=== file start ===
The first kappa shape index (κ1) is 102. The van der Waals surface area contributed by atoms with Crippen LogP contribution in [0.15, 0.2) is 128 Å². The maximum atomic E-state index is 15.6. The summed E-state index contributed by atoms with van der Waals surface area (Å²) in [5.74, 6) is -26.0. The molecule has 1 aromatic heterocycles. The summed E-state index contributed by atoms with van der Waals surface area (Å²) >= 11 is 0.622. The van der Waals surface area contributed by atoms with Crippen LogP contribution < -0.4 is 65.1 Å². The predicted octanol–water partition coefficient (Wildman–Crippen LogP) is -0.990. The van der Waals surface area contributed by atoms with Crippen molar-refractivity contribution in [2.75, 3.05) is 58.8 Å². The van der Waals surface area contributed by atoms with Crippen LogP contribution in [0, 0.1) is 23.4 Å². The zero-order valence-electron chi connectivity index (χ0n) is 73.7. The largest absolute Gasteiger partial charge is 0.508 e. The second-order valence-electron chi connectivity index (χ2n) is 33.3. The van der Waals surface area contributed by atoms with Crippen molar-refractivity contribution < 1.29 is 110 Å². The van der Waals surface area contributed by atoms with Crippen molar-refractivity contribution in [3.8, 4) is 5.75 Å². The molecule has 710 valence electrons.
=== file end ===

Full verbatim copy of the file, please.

The first kappa shape index (κ1) is 102. The van der Waals surface area contributed by atoms with Crippen LogP contribution in [0.15, 0.2) is 128 Å². The maximum atomic E-state index is 15.6. The summed E-state index contributed by atoms with van der Waals surface area (Å²) in [5.74, 6) is -26.0. The molecule has 1 aromatic heterocycles. The summed E-state index contributed by atoms with van der Waals surface area (Å²) >= 11 is 0.622. The van der Waals surface area contributed by atoms with Crippen LogP contribution < -0.4 is 65.1 Å². The predicted octanol–water partition coefficient (Wildman–Crippen LogP) is -0.990. The van der Waals surface area contributed by atoms with Crippen molar-refractivity contribution in [2.75, 3.05) is 58.8 Å². The van der Waals surface area contributed by atoms with Crippen LogP contribution in [0, 0.1) is 23.4 Å². The zero-order valence-electron chi connectivity index (χ0n) is 73.7. The largest absolute Gasteiger partial charge is 0.508 e. The second-order valence-electron chi connectivity index (χ2n) is 33.3. The van der Waals surface area contributed by atoms with Crippen molar-refractivity contribution < 1.29 is 110 Å². The van der Waals surface area contributed by atoms with Crippen molar-refractivity contribution in [3.8, 4) is 5.75 Å². The molecule has 710 valence electrons.